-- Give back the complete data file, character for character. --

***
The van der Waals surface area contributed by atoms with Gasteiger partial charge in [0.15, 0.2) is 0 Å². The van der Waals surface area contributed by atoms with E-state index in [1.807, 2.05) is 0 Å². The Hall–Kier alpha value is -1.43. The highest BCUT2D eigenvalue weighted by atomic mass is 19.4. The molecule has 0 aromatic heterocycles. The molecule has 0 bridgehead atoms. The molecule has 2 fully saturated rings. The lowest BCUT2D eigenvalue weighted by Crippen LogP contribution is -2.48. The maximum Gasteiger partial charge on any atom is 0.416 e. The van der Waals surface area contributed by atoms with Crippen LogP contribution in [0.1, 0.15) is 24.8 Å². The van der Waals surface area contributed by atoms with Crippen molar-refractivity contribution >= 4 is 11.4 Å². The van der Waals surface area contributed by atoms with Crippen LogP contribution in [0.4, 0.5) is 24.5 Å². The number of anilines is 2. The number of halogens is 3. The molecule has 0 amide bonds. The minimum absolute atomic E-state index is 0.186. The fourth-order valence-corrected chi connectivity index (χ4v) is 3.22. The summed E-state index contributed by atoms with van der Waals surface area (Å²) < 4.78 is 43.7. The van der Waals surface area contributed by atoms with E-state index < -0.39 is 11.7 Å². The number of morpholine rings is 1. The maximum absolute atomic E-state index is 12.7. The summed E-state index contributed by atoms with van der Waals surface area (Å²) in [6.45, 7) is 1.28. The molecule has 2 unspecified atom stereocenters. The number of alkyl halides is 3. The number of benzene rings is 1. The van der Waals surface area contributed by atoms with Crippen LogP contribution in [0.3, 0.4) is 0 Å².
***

The van der Waals surface area contributed by atoms with Gasteiger partial charge in [0.15, 0.2) is 0 Å². The van der Waals surface area contributed by atoms with E-state index in [1.807, 2.05) is 0 Å². The Hall–Kier alpha value is -1.43. The highest BCUT2D eigenvalue weighted by atomic mass is 19.4. The molecule has 0 aromatic heterocycles. The molecule has 0 bridgehead atoms. The molecule has 2 fully saturated rings. The lowest BCUT2D eigenvalue weighted by Crippen LogP contribution is -2.48. The maximum Gasteiger partial charge on any atom is 0.416 e. The van der Waals surface area contributed by atoms with Crippen LogP contribution in [0.1, 0.15) is 24.8 Å². The van der Waals surface area contributed by atoms with Crippen molar-refractivity contribution >= 4 is 11.4 Å². The van der Waals surface area contributed by atoms with Crippen LogP contribution in [0.4, 0.5) is 24.5 Å². The number of anilines is 2. The number of halogens is 3. The molecule has 0 amide bonds. The minimum absolute atomic E-state index is 0.186. The fourth-order valence-corrected chi connectivity index (χ4v) is 3.22. The summed E-state index contributed by atoms with van der Waals surface area (Å²) < 4.78 is 43.7. The van der Waals surface area contributed by atoms with E-state index < -0.39 is 11.7 Å². The number of morpholine rings is 1. The maximum absolute atomic E-state index is 12.7. The summed E-state index contributed by atoms with van der Waals surface area (Å²) in [6.45, 7) is 1.28. The molecule has 2 unspecified atom stereocenters. The number of alkyl halides is 3. The number of benzene rings is 1. The van der Waals surface area contributed by atoms with Crippen LogP contribution in [0.3, 0.4) is 0 Å².